• Phase 2 is divided into four, 12-week integrated clerkships as follows: Medicine as a Profession (inpatient/outpatient Internal Medicine and its subspecialties), Women and Children’s Health (Obstetrics/Gyn and Pediatrics), From the ER to the OR (Surgery, Anesthesia, Emergency Medicine), and Mind, Matter and Medicine (Neurology, Psychiatry, Family Medicine). 
  • During each integrated clerkship block, foundational science and longitudinal thematic content is delivered using multiple modalities including online learning and interactive small group sessions, in addition to case-based collaborative learning that occurs in the introductory week and continues weekly during each clerkship block.
  • The foundational science content includes Anatomy/Cell Biology, Biochemistry, Microbiology/Immunology, Pharmacology, and Physiology; the longitudinal thematic content includes Oncology, Genetics, Radiology, and Pathology.
  • Multimodal assessment methods will be used during Phase 2 including objective structured clinical examinations (OSCE), National Board of Medical Examiners (NBME) subject exams, quizzes, case discussions, case presentations with write-ups, faculty and housestaff evaluations, and journal article presentations, among others.
  • Each 12-week clerkship has intentional integration of core concepts across specialties, including dedicated time for specialty-specific boot camp experiences.
  • Scholarly Concentration and Medicine as a Profession content are delivered at pre-determined sessions during the integrated clinical clerkships as well as during Milepost weeks.

Between Phases 2 and 3, students are provided dedicated time to prepare for and take USMLE Steps 1 and 2CK.

Phase 3 occurs over 17 months and allows all students to develop a personalized pathway of excellence in a specialized area of interest, including scholarly work, dual/joint degree pursuits, or an early transition to residency. All students are required to select a pathway of emphasis for their scholarly work or obtain a dual degree from a selection of existing 4-6-year dual/joint degrees in addition to new 4- year dual/joint degrees being developed. A select group of students who meet defined competencies can enter residency early after 3 years. The accelerated pathway to residency is available to no more than 10% of the class and includes residency programs within our institution. Phase 3 is dedicated to career exploration, advanced integrated science selectives, advanced clinical selectives, a critical care experience, a sub-internship, and preparation for internship. Students have opportunities to explore their interests through a variety of elective experiences both at University of Miami and other accredited medical schools. Scholarly pathways start in Phase 1 will continue in Phase 3 and culminate in the presentation of a capstone project. Dual and joint degree students will complete their degree requirements during Phase 3.  Below are the required courses in Phase 3.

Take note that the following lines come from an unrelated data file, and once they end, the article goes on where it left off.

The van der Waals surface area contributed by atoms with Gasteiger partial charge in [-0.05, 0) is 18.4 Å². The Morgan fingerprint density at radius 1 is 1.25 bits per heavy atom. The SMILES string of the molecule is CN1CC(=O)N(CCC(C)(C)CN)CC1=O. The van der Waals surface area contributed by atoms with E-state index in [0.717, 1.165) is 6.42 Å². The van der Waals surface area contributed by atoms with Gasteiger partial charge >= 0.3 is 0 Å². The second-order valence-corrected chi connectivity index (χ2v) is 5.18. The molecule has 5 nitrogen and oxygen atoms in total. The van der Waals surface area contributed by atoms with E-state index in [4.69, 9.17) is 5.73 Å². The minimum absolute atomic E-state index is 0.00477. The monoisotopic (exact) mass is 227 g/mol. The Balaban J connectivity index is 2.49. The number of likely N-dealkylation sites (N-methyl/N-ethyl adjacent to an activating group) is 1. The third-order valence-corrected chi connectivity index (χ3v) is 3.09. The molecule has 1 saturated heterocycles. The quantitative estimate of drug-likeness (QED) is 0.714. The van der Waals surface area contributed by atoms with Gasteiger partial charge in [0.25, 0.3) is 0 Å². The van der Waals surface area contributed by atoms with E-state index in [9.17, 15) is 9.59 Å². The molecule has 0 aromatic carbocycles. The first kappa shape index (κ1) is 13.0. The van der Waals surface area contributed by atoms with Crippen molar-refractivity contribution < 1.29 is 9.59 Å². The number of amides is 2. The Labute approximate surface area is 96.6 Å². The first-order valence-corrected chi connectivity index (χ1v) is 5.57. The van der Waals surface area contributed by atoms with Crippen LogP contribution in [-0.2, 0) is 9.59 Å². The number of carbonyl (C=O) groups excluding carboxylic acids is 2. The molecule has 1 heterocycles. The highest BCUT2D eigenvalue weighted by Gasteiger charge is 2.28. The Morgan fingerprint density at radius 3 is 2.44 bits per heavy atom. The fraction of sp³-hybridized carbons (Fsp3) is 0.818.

1) Sub-Internship: The sub-internship (sub-I) experience offered during Phase 3 (to start January 2023) is intended to provide a learning experience for the students that prepares them to serve as competent interns and effective members of an interdisciplinary team. All sub-internships are expected to provide an opportunity for students to learn and demonstrate competency in core objectives (available in a supplemental document). The sub-internship is a 4 week inpatient experience.

2) Advanced Integrated Science Selective: Phase 3 students who have successfully completed Phase 2 clerkships are required to choose one selective (4 weeks duration) from a variety of advanced integrated science options that explicitly translate foundational science to clinical practice and allow students to reinforce important foundational science concepts taught in Phase 1 and 2. These selectives emphasize interactive teaching methods and explore basic science topics that are related to students’ career choices or academic interests.  This is a 4 week experience.

3) Advanced Clinical Selective: The student will be given the opportunity to exercise critical clinical thinking and patient care skills (e.g. diagnosis, prognosis, and management) while under the direct supervision of attending physicians and senior residents/fellows. The attending and resident physicians will model the principles and commitments of a physician’s professional life. Students will follow the care of assigned patients with the responsible physician. The students must be able to work up and manage the medical or surgical care of selected patients under the supervision of residents and attending physicians. This may include both outpatient and inpatient experiences and is 4 weeks in duration.